The Arab Peace Initiative, which was re-adopted by the Arab League
in March 2007 in Riyadh, Saudi Arabia, is the most momentous
declaration to come out of the Arab world in recent years. It would
be tragic to allow the Initiative to die the way it withered and
died in Beirut, Lebanon, when it was first introduced by Saudi
Arabia in March 2002. It offers the only hope for a comprehensive
Arab-Israeli peace and has the potential to extinguish many of the
horrific fires and extremism that have engulfed the Middle East, to
the detriment of America and its allies in the region.
The continued benign neglect of the Initiative by the United States
and Israel will send a dangerous message to the Arab world that
neither country is interested in ending the debilitating 60-year
conflict. As such, it will be left to the extremist Islamic groups
- the terrorists, the jihadis and the Takfiries - to hijack the
political agenda and make today's turmoil and bloodshed seem a
mini-rehearsal of the ominous days to come.
Essentially, the Initiative calls on Israel to agree to full
withdrawal from the occupied territories; to arrive at a just
solution to the Palestinian refugee problem, based on United
Nations General Assembly Resolution 194; and to accept a
Palestinian state in the West Bank and Gaza, with East Jerusalem as
the capital. Having spoken about the Initiative with scores of Arab
and Israeli officials, I feel strongly that the demands made by the
Initiative can be fully reconciled with Israel's core requirements
for peace, which are: 1) ensuring Israel's national security and
territorial integrity; 2) sustaining Israel's Jewish national
identity; 3) securing the unity of Jerusalem as Israel's capital
while accommodating the Palestinians; and 4) establishing normal
relations with the entire Arab world.
Why is the Arab Initiative so critical to the future stability of
the Middle East?
First, timing: The Iraq war continues to rage with no end in sight;
Iran has ambitions to become the region's hegemon armed with
nuclear weapons; there is a major Sunni-Shiite conflict in Iraq
threatening to engulf the entire region; and extreme Muslim
radicalism and terrorist groups are gaining popular support and
pose a clear and present danger to the U.S. and its allies,
especially Israel and the Sunni Arab states in the region.
Second, unlike any other peace proposal, including the Road Map,
the Geneva Initiative or the Clinton Parameters, this Initiative is
an Arab one and represents the entire Arab body politic. This is
particularly important because the Arab streets today are openly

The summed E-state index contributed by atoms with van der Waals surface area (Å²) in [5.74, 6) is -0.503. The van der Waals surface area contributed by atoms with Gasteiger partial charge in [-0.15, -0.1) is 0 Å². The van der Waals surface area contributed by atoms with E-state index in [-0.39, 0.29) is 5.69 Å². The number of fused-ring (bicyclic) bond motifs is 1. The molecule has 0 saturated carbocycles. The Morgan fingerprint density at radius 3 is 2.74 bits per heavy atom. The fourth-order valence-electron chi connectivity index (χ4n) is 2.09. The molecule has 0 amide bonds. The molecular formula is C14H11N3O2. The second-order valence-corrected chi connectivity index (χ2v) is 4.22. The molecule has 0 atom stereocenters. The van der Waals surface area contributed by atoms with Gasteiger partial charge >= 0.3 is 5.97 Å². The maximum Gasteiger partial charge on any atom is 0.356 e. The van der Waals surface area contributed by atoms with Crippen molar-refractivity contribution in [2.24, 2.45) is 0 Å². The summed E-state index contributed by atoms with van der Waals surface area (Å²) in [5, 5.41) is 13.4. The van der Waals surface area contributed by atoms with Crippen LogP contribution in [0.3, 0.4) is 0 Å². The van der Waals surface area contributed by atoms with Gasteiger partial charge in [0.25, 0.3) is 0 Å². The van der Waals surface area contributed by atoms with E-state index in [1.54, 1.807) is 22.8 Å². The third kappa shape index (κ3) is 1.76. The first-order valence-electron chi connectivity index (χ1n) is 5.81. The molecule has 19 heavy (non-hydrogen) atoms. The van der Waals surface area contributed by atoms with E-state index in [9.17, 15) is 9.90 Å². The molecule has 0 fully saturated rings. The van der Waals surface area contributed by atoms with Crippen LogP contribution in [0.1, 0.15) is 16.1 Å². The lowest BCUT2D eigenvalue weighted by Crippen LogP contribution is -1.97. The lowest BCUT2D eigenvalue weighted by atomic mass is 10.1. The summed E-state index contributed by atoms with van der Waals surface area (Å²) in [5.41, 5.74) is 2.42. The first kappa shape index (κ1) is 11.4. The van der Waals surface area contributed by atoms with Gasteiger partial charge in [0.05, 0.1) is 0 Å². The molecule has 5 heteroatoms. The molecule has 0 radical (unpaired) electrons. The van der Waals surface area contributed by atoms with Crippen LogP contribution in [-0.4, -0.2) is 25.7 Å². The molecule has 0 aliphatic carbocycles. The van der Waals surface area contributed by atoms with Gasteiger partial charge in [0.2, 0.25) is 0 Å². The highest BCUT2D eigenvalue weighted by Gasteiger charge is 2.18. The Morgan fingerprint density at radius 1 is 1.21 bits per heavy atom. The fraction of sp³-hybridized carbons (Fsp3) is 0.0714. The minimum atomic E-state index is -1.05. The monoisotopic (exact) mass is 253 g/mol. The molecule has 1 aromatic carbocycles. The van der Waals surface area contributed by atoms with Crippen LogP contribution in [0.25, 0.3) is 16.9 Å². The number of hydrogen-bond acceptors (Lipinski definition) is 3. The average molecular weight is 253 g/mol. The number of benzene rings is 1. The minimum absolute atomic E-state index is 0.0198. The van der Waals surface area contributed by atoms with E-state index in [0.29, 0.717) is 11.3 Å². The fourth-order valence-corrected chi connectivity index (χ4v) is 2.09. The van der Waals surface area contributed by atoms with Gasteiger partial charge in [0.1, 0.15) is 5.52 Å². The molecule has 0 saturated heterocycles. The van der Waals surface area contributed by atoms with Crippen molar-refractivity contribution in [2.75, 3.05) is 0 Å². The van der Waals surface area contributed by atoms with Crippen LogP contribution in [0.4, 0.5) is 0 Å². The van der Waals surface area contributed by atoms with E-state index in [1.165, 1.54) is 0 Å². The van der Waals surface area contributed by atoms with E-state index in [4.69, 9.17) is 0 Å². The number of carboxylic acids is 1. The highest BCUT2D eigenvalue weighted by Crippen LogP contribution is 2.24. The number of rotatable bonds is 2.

antagonistic toward the U.S. and Israel. Both intuitively and
psychologically, the Arab communities will relate far more
positively to an initiative from their own governments, and it will
engender wide public support.
Third, since there are many extremist Arab groups that oppose the
peace process, such as Hamas, Islamic Jihad and Hizbullah, only the
collective Arab political will can rein in these groups by any
means. Moreover, without such a collective effort, it will be
impossible to successfully combat terrorism unless the communities
that support such terrorists groups are alienated from their
leadership. Here too, only the Arab states working in concert can
bring about the communal socioeconomic and political changes, in
combination with the use of force if necessary, to achieve that
Fourth, the Initiative is comprehensive in that it covers all
outstanding conflicting issues between Israel and the Arab states.
To achieve a comprehensive peace, the conflict between Israel and
Syria over the Golan Heights must also be settled. Syria is a
critical player, and the efforts by the Bush administration to
isolate or marginalize it have done nothing but further aggravate
the security conditions in northern Israel, Lebanon and Iraq.
Moreover, luring Syria back into the Arab Sunni fold will suck out
much of the wind that fans the Sunni-Shiite conflict.
Fifth, since Iran has thrived and continues to thrive on Arab
discontent with the U.S. and Israel, any major progress made on the
Initiative will erode Tehran's influence in the region and offer
Iranian moderates a greater say in the affairs of their state.
Distancing Syria from Iran will also force Tehran to limit its
outreach to the Mediterranean, reassess its regional ambitions and
dramatically limit its sway with Hizbullah, Hamas and other
To be sure, the Arab states have decided to reintroduce the
Initiative because of their heightened vulnerability caused by the
convergence of events resulting from the war in Iraq and its
explosive regional potential. They see an end to the Arab-Israeli
conflict as a precondition to effectively addressing many of the
problems that have plagued the Middle East, stabilizing the region
and securing their regimes. But they must not sit on their hands
and wait. All the Arab leaders, not only those from Egypt and
Jordan (assigned by the Arab League to pursue the Initiative with
Israel), must reach out to Israel and demonstrate that their
Initiative is genuine and that they are ready to engage the
Israelis on any level, while remaining true to the Initiative's
Many opportunities have been missed in the Middle East, resulting
in as many tragedies. Is it any wonder why, 60 years later, we are
still mired in the same senseless, bloody and debilitating
conflict? I submit that no greater tragedy will befall the Middle
East if the Arab Peace Initiative is allowed to die, except this
time there will be no chance of it being resurrected.